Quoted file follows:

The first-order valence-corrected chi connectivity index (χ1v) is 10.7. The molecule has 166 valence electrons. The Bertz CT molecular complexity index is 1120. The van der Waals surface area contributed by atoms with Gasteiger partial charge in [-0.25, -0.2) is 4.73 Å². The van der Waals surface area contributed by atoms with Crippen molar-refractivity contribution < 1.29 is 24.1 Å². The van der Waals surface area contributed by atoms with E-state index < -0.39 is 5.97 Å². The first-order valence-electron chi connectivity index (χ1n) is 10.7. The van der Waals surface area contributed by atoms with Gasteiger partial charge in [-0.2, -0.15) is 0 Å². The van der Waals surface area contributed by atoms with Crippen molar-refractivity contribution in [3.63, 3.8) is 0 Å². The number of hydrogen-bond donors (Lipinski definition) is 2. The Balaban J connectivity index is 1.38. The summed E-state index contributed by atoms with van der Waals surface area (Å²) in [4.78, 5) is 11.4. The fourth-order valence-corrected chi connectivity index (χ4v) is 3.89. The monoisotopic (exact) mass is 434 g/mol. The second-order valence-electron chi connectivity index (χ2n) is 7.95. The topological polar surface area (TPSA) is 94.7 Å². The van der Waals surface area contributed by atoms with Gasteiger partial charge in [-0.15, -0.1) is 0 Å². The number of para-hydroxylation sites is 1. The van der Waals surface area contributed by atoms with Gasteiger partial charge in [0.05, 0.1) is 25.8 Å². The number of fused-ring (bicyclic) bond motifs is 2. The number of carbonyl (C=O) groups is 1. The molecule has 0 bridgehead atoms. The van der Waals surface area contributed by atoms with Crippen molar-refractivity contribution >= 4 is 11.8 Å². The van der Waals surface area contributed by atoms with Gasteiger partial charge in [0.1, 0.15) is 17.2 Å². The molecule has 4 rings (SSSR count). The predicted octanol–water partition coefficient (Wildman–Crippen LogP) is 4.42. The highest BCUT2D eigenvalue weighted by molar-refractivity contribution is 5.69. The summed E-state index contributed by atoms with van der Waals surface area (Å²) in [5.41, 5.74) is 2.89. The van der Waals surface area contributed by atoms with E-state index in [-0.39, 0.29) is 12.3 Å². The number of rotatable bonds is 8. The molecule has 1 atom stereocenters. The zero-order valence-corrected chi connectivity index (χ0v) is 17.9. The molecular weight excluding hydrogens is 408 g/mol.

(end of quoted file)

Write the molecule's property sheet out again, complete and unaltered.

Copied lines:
The first-order valence-corrected chi connectivity index (χ1v) is 10.7. The molecule has 166 valence electrons. The Bertz CT molecular complexity index is 1120. The van der Waals surface area contributed by atoms with Gasteiger partial charge in [-0.25, -0.2) is 4.73 Å². The van der Waals surface area contributed by atoms with Crippen molar-refractivity contribution < 1.29 is 24.1 Å². The van der Waals surface area contributed by atoms with E-state index < -0.39 is 5.97 Å². The first-order valence-electron chi connectivity index (χ1n) is 10.7. The van der Waals surface area contributed by atoms with Gasteiger partial charge in [-0.2, -0.15) is 0 Å². The van der Waals surface area contributed by atoms with Crippen molar-refractivity contribution in [3.63, 3.8) is 0 Å². The number of hydrogen-bond donors (Lipinski definition) is 2. The Balaban J connectivity index is 1.38. The summed E-state index contributed by atoms with van der Waals surface area (Å²) in [4.78, 5) is 11.4. The fourth-order valence-corrected chi connectivity index (χ4v) is 3.89. The monoisotopic (exact) mass is 434 g/mol. The second-order valence-electron chi connectivity index (χ2n) is 7.95. The topological polar surface area (TPSA) is 94.7 Å². The van der Waals surface area contributed by atoms with Gasteiger partial charge in [-0.15, -0.1) is 0 Å². The number of para-hydroxylation sites is 1. The van der Waals surface area contributed by atoms with Gasteiger partial charge in [0.05, 0.1) is 25.8 Å². The number of fused-ring (bicyclic) bond motifs is 2. The number of carbonyl (C=O) groups is 1. The molecule has 0 bridgehead atoms. The van der Waals surface area contributed by atoms with Crippen molar-refractivity contribution >= 4 is 11.8 Å². The van der Waals surface area contributed by atoms with Gasteiger partial charge in [0.1, 0.15) is 17.2 Å². The molecule has 4 rings (SSSR count). The predicted octanol–water partition coefficient (Wildman–Crippen LogP) is 4.42. The highest BCUT2D eigenvalue weighted by molar-refractivity contribution is 5.69. The summed E-state index contributed by atoms with van der Waals surface area (Å²) in [5.41, 5.74) is 2.89. The van der Waals surface area contributed by atoms with E-state index in [-0.39, 0.29) is 12.3 Å². The number of rotatable bonds is 8. The molecule has 1 atom stereocenters. The zero-order valence-corrected chi connectivity index (χ0v) is 17.9. The molecular weight excluding hydrogens is 408 g/mol.